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Title: Initial TL/OSL/EPR considerations for commercial diatomaceous earth in retrospective dosimetry and dating

Abstract

Diatomaceous earth is found in various locations around the planet. It is caused by the deposited exoskeleton material formed by the death of large concentrated populations of diatoms. The exoskeleton is effectively pure silicate and as such becomes a prospective material for retrospective dosimetry and dating. This work studied the thermoluminescence (TL) and optically stimulated luminescence properties of commercially obtained diatomaceous earth. The material was not found to have useful dosimetric properties with conventional TL methodologies but did provide large dose estimates using the Single Aliquot Regeneration technique on some subset samples. These results for organic silicate did imply some mechanisms explaining the sensitization process in geological silicate materials utilized in dosimetry and dating. Electron paramagnetic resonance was identified as a potential future method for evaluating this material as it revealed unique signal components not found in igneous or commercially produced silicates.

Authors:
 [1];  [2]; ORCiD logo [3]
  1. North Carolina State Univ., Raleigh, NC (United States); Oak Ridge National Lab. (ORNL), Oak Ridge, TN (United States)
  2. North Carolina State Univ., Raleigh, NC (United States)
  3. Oak Ridge National Lab. (ORNL), Oak Ridge, TN (United States)
Publication Date:
Research Org.:
Oak Ridge National Lab. (ORNL), Oak Ridge, TN (United States)
Sponsoring Org.:
USDOE National Nuclear Security Administration (NNSA), Office of Defense Nuclear Nonproliferation (NA-20)
OSTI Identifier:
1507841
Grant/Contract Number:  
AC05-00OR22725
Resource Type:
Accepted Manuscript
Journal Name:
Radiation Protection Dosimetry
Additional Journal Information:
Journal Name: Radiation Protection Dosimetry; Journal ID: ISSN 0144-8420
Publisher:
Oxford University Press
Country of Publication:
United States
Language:
English
Subject:
58 GEOSCIENCES; 46 INSTRUMENTATION RELATED TO NUCLEAR SCIENCE AND TECHNOLOGY

Citation Formats

Hayes, Robert B., O'Mara, Ryan, and Hooper, David A.. Initial TL/OSL/EPR considerations for commercial diatomaceous earth in retrospective dosimetry and dating. United States: N. p., 2019. Web. doi:10.1093/rpd/ncz013.
Hayes, Robert B., O'Mara, Ryan, & Hooper, David A.. Initial TL/OSL/EPR considerations for commercial diatomaceous earth in retrospective dosimetry and dating. United States. doi:10.1093/rpd/ncz013.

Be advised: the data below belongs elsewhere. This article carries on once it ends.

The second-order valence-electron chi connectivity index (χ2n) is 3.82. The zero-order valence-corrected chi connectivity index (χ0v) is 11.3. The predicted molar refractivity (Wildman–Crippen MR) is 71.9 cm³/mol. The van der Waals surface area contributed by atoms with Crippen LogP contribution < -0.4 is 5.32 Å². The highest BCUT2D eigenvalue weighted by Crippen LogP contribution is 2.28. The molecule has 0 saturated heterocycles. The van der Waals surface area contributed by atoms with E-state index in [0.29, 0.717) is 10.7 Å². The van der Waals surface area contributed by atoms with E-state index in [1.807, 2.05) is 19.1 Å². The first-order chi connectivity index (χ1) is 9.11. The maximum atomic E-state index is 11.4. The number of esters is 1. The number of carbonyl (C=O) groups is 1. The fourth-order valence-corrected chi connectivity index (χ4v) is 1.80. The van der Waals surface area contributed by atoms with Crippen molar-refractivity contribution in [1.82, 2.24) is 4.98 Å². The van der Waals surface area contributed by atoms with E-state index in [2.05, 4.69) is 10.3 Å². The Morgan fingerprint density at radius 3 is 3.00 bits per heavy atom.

Hayes, Robert B., O'Mara, Ryan, and Hooper, David A.. Tue . "Initial TL/OSL/EPR considerations for commercial diatomaceous earth in retrospective dosimetry and dating". United States. doi:10.1093/rpd/ncz013.
@article{osti_1507841,
title = {Initial TL/OSL/EPR considerations for commercial diatomaceous earth in retrospective dosimetry and dating},
author = {Hayes, Robert B. and O'Mara, Ryan and Hooper, David A.},
abstractNote = {Diatomaceous earth is found in various locations around the planet. It is caused by the deposited exoskeleton material formed by the death of large concentrated populations of diatoms. The exoskeleton is effectively pure silicate and as such becomes a prospective material for retrospective dosimetry and dating. This work studied the thermoluminescence (TL) and optically stimulated luminescence properties of commercially obtained diatomaceous earth. The material was not found to have useful dosimetric properties with conventional TL methodologies but did provide large dose estimates using the Single Aliquot Regeneration technique on some subset samples. These results for organic silicate did imply some mechanisms explaining the sensitization process in geological silicate materials utilized in dosimetry and dating. Electron paramagnetic resonance was identified as a potential future method for evaluating this material as it revealed unique signal components not found in igneous or commercially produced silicates.},
doi = {10.1093/rpd/ncz013},
journal = {Radiation Protection Dosimetry},
number = ,
volume = ,
place = {United States},
year = {2019},
month = {2}
}

Journal Article:
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This content will become publicly available on February 26, 2020
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